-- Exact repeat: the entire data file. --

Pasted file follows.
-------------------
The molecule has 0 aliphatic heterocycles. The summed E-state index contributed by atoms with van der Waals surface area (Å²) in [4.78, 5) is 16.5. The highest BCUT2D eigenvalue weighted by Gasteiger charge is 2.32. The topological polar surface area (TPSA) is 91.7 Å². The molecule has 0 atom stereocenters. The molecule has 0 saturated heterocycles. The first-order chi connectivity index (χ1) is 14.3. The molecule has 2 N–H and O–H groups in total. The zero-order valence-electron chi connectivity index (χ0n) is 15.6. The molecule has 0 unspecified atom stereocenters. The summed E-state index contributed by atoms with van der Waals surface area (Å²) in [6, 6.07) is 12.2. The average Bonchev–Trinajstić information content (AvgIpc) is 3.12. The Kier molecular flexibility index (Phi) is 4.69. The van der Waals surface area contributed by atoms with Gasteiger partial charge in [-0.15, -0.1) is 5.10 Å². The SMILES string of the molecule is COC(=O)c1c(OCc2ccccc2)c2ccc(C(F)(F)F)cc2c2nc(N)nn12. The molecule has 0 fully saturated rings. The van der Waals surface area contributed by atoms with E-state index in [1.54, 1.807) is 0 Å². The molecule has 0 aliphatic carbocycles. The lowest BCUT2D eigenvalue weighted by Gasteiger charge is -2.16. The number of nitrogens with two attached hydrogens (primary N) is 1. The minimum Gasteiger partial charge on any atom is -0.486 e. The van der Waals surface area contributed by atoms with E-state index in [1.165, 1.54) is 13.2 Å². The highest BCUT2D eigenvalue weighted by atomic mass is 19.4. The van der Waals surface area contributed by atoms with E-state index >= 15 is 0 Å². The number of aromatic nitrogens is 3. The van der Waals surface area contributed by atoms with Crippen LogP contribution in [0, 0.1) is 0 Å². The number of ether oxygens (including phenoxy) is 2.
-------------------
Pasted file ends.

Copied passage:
The molecule has 0 aliphatic heterocycles. The summed E-state index contributed by atoms with van der Waals surface area (Å²) in [4.78, 5) is 16.5. The highest BCUT2D eigenvalue weighted by Gasteiger charge is 2.32. The topological polar surface area (TPSA) is 91.7 Å². The molecule has 0 atom stereocenters. The molecule has 0 saturated heterocycles. The first-order chi connectivity index (χ1) is 14.3. The molecule has 2 N–H and O–H groups in total. The zero-order valence-electron chi connectivity index (χ0n) is 15.6. The molecule has 0 unspecified atom stereocenters. The summed E-state index contributed by atoms with van der Waals surface area (Å²) in [6, 6.07) is 12.2. The average Bonchev–Trinajstić information content (AvgIpc) is 3.12. The Kier molecular flexibility index (Phi) is 4.69. The van der Waals surface area contributed by atoms with Gasteiger partial charge in [-0.15, -0.1) is 5.10 Å². The SMILES string of the molecule is COC(=O)c1c(OCc2ccccc2)c2ccc(C(F)(F)F)cc2c2nc(N)nn12. The molecule has 0 fully saturated rings. The van der Waals surface area contributed by atoms with E-state index in [1.54, 1.807) is 0 Å². The molecule has 0 aliphatic carbocycles. The lowest BCUT2D eigenvalue weighted by Gasteiger charge is -2.16. The number of nitrogens with two attached hydrogens (primary N) is 1. The minimum Gasteiger partial charge on any atom is -0.486 e. The van der Waals surface area contributed by atoms with E-state index in [1.165, 1.54) is 13.2 Å². The highest BCUT2D eigenvalue weighted by atomic mass is 19.4. The van der Waals surface area contributed by atoms with E-state index >= 15 is 0 Å². The number of aromatic nitrogens is 3. The van der Waals surface area contributed by atoms with Crippen LogP contribution in [0, 0.1) is 0 Å². The number of ether oxygens (including phenoxy) is 2.